Designed by esteemed naval architect William A. Baker, the existing Maryland Dove is a hybrid between an early 17th-century trading boat like the Dove and the larger, three-masted tobacco merchant ships that plied Maryland’s waters later in the 17th century. Unfortunately, the wooden boat is plagued by rot after decades in the water. On top of that, it’s not certified by the Coast Guard, so only the crew can sail her. Instead of a costly rebuild, the State of Maryland appropriated $5 million for a new Maryland Dove.
Iver C. Franzen Maritime LLC, an Annapolis-based naval architect who specializes in historic vessels, completed the plans for the new boat. HSMC staff collaborated with the designer and builders to create a design that will both meet modern passenger safety standards and appear more historically accurate than the existing Maryland Dove. “The first thing one would notice if one could put the two ships side by side is that the new Dove has a different rig,” said Will Gates, the maritime curator at HSMC. “It’s a somewhat simpler rig in that it has two masts — a mainmast and a much smaller mizzenmast — that’s in keeping with the number of crew that were documented to have been on the first Dove.” To meet Coast Guard standards, the new Maryland Dove will include a pair of inconspicuously placed diesel engines.
CBMM’s team diligently prepared for the undertaking. Lead shipwright Joe Connor and lead rigger Sam Hilgartner traveled to Stockholm, Sweden, to study a recovered 17th century vessel similar to the Dove and meet with maritime archaeologist Fred Hocker. “Fred compiled a lengthy database of British ships from the 1630s, so we were able to use a lot of his research of actual shipwrecks to inform the details of the new boat,” Connor said.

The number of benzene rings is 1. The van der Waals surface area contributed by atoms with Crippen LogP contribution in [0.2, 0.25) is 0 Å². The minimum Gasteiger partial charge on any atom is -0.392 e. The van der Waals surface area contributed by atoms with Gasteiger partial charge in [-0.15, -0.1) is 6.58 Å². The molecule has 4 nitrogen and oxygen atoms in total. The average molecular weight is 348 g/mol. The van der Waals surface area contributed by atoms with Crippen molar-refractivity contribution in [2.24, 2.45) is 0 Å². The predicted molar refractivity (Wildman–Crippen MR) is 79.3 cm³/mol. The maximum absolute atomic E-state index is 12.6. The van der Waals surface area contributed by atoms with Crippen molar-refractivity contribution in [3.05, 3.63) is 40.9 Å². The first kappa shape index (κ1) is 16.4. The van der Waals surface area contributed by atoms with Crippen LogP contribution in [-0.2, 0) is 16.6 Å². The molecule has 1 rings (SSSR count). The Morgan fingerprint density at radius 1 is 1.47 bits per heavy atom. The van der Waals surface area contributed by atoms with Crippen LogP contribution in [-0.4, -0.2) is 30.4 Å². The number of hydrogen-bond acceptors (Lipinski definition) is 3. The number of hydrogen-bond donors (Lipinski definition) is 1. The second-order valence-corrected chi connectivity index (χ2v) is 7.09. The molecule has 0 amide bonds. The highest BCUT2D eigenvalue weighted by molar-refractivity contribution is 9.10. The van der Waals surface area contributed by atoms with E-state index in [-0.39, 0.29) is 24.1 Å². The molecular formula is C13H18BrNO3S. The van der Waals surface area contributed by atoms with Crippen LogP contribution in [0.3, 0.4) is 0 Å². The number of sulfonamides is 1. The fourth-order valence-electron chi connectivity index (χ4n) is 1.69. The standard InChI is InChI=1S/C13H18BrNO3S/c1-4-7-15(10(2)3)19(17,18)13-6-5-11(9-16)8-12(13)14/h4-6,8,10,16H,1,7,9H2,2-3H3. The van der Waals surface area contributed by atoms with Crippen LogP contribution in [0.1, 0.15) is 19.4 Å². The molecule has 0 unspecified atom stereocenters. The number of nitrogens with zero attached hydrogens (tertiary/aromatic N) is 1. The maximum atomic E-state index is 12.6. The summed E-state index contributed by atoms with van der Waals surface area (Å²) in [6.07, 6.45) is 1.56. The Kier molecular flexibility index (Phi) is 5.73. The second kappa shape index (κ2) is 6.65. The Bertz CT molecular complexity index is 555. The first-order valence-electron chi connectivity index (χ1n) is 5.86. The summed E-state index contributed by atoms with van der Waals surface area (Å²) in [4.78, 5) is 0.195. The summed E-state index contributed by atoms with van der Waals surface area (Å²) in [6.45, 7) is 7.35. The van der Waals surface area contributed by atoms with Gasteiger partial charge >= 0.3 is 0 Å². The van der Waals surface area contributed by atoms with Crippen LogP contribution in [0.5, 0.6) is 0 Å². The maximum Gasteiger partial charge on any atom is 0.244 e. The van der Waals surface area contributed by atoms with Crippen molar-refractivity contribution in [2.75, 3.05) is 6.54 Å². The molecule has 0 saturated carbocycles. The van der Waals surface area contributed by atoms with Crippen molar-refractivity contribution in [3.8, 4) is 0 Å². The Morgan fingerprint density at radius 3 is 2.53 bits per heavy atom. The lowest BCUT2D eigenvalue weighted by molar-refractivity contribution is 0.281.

Work began at the CBMM in spring 2019, and museum patrons have witnessed the project’s dozen shipwrights create everything from the 28 Southern live oak frames — some weighing nearly a ton — to thumb-sized metal fasteners. “I think the big ‘wow’ is seeing something built today that isn’t some byproduct of a Lowes,” Connor said. “We’re making every single part of this boat right here, and I think that is a really valuable experience for anybody working on the boat and anybody visiting the project to see that level of problem solving and ingenuity.”
Construction halted in March 2020, and when it resumed, the boatbuilders worked in shifts, wore masks, and sanitized tools. A low barrier has been placed around the Shipyard; however, the sides are open on the tent that shelters the Maryland Dove to allow views, and the crew attempts to regularly walk to the barrier to answer questions. Visitors can get close to the rigging materials under fabrication at the CBMM’s Corn Crib.
Despite the challenges that came with construction of a ship during a pandemic, Connor has enjoyed the opportunity to participate on a one-of-kind build. “We’re close to the finish line, and there are so many amazing boat parts being made so you want to be part of every one,” he said. “You kind of want to press pause and hold on to it another moment.”
See the Maryland Dove
The new Maryland Dove is under construction at the CBMM and is scheduled to launch by November 2021. Fine-tuning of the ship will continue over the winter before scheduled delivery to HSMC in March 2022.
See the CBMM’s calendar for information on lectures, construction tours, and even opportunities to help build the ship. In the meantime, the 1978 version of the Maryland Dove is still on display at HSMC.
Lead Photo: George Sass